“I’m happy with whatever little I have got. But I pray to god that my children are able to celebrate Eid in a much better way than I have been able to in the last four years,” she says.  

Another refugee, Ahmed Ansari, (name changed) says that he almost feels like a beggar here. As an unregistered refugee in Nepal and other parts of South Asia, they are often compelled to beg for food, employment and sometimes even for water. It’s difficult for them to complete their higher education, get a job, or even rent a flat. Many of their friends are stuck in jails of India and Bhutan. 

“Even when we have everything back home, it feels like we actually have nothing in life,” adds Ansari. In the year 2013, he smuggled himself out of the Myanmar border, paying about 100,000 Nepali rupees. So, this Ramadan, as in every Ramadan since then, he is praying for every soul who lost his/her life just because they did not have the money to pay the border mafias.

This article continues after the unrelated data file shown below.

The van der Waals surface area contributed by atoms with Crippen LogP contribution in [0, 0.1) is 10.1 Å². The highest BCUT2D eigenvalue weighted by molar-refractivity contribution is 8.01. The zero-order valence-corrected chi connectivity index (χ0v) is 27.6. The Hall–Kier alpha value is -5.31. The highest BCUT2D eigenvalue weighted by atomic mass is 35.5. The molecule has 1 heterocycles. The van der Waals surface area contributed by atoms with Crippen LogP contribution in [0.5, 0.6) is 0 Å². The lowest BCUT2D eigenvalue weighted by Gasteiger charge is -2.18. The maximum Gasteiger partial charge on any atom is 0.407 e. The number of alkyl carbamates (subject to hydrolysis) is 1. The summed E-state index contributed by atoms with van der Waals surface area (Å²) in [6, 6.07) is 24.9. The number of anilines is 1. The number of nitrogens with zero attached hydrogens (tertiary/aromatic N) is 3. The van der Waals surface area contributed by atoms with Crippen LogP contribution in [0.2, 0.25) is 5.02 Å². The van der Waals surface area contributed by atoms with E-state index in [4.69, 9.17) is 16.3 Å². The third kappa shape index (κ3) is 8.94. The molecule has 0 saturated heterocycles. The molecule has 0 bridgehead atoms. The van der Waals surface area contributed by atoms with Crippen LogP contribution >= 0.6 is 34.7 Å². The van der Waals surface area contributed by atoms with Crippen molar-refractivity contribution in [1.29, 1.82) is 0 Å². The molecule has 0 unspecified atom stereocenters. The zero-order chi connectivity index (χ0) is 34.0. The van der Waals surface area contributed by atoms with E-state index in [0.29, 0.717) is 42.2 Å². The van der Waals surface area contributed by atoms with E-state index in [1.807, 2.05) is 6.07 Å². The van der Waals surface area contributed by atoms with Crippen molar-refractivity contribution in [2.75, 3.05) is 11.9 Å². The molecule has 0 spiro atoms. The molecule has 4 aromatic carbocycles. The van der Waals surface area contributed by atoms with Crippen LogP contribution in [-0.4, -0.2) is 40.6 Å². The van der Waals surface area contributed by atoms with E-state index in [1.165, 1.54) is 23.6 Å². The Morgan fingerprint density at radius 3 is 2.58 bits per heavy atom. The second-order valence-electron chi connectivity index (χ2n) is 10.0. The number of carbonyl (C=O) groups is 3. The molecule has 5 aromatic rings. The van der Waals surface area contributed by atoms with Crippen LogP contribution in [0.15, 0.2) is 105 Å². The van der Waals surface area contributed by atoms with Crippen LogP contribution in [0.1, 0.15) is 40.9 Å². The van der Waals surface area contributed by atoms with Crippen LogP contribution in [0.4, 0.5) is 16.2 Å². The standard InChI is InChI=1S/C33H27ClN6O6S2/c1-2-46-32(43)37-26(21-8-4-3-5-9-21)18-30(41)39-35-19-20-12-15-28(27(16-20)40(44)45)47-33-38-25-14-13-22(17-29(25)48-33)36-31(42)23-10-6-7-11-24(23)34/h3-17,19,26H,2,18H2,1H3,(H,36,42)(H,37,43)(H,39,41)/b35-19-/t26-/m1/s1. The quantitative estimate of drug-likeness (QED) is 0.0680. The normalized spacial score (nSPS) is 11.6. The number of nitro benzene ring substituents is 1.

While some refugees seemed distressed during this season of Ramadan, the younger ones looked content, having accepted their new lives. Whatever situation they may be in, they are trying to have fun and make the most of what they have got. At least that’s what many confessed to be doing. 

19-year-old Mohammad Mansoor says that he misses going to school and he misses his friends. But he has also started enjoying his new life in Nepal. Finding a job might be tough but it’s not impossible. “I don’t know where my mother and my sister are. But for how long can I be sad? I’m sure I will get in touch with them one day,” he says.